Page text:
Looking around me at the world I inhabit with eyes and mind informed by the news of the day I am once more reduced to shaking my head. In London, near where I live a series of looting and riots has transformed the normally quiet streets of certain boroughs into scenes more normally associated with Libya or some other troubled region of the world.
As I said to my partner. One thing I am absolutely sure of is that our children are not part of the mob. This is because their characters and the nature of their upbringing preclude such activity. This is true for the vaste majority of people whom I know or do not know. Through my work, and the internet I have been continually struck by how much nicer people are than is commonly portrayed in many novels or the news. Away from the extremes, decent people, who make up the vast majority of the population, struggle on in their ordinary lives to build their homes and communities while instilling the values of respect and social awareness in their children.
The question I ask myself is how can this happen. For a time in my teens my mother lived on a small Island off the coast of Britain. Everyone knew everyone else. Nobody had to lock their houses or their cars and order was maintained because there were no strangers there: a community in the full sense of the word kept everyone protected and nourished throughout their lives.
In cities things are very different. Many people can live almost anonymous lives exploring aspects of their nature which are better left ignored, safe in the knowledge that no one is interested enough in them to bother with what they do. Failing to cope with the stress of hanging on to the bare minimums of life some people are so stretched or traumatized by events that they lose all control over themselves and their children, leaving them to lead a feral existence on the streets. They find other outcasts with whom to build a new community of the dispossessed and excluded. To think this is not to condone ,in any way what they have done, but only to wonder how people in such numbers could drift so far outside our social norms that they consider their actions to be normal or justifiable.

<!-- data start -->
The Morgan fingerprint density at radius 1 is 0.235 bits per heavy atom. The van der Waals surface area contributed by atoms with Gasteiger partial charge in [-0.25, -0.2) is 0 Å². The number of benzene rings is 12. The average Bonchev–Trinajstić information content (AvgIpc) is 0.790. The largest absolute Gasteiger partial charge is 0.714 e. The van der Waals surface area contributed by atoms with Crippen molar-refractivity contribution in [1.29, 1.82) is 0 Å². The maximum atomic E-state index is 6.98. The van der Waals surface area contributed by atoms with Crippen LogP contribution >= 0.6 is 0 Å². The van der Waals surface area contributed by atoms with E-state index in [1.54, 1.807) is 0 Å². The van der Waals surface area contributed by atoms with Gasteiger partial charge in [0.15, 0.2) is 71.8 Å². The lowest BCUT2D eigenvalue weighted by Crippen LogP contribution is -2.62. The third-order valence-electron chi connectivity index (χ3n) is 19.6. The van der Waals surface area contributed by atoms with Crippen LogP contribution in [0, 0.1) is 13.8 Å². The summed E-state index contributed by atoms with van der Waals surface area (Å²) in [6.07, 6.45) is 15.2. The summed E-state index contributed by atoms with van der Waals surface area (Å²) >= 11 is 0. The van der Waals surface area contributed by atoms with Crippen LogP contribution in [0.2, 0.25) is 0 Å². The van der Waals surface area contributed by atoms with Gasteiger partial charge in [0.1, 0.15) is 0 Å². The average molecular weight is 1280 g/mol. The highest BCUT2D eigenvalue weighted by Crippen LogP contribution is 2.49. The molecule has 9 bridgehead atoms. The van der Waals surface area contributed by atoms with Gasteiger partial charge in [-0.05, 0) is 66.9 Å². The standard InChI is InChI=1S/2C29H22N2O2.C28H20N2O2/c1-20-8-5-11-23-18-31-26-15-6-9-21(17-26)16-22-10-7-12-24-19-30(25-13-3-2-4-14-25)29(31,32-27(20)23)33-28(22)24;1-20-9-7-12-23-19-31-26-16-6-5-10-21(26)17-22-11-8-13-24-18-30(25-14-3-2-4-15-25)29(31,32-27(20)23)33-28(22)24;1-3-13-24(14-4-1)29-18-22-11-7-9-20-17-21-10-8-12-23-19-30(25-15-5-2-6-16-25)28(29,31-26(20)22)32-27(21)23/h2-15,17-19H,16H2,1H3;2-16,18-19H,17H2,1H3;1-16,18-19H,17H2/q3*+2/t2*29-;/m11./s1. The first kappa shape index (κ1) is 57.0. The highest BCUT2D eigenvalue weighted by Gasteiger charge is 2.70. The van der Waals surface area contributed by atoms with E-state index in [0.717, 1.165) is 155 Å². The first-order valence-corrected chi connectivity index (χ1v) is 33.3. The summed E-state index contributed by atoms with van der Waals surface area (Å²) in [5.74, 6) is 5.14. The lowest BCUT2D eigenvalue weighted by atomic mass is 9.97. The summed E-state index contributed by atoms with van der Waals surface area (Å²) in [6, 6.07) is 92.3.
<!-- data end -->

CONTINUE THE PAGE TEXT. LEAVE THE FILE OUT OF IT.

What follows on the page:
This problem has become so pronounced that under the slightest provocation these heirs to an unfortunate and unloved future rise up and vent their frustrations on what they see as an uncaring society of which they have no part. We are not talking about a few criminals and vandals here. Sadly the numbers of such people probably runs into the hundreds of thousands. These scenes will continue to blight our world until some way is found to make the community and countries in which we live more inclusive and involved than it currently is.
I have no answers to these questions expect to say that unless these children feel a part of the community in which they live, they will continue to wreak vengeance on what they see as an indifferent world. I pray a better future for them and us is not beyond our grasp.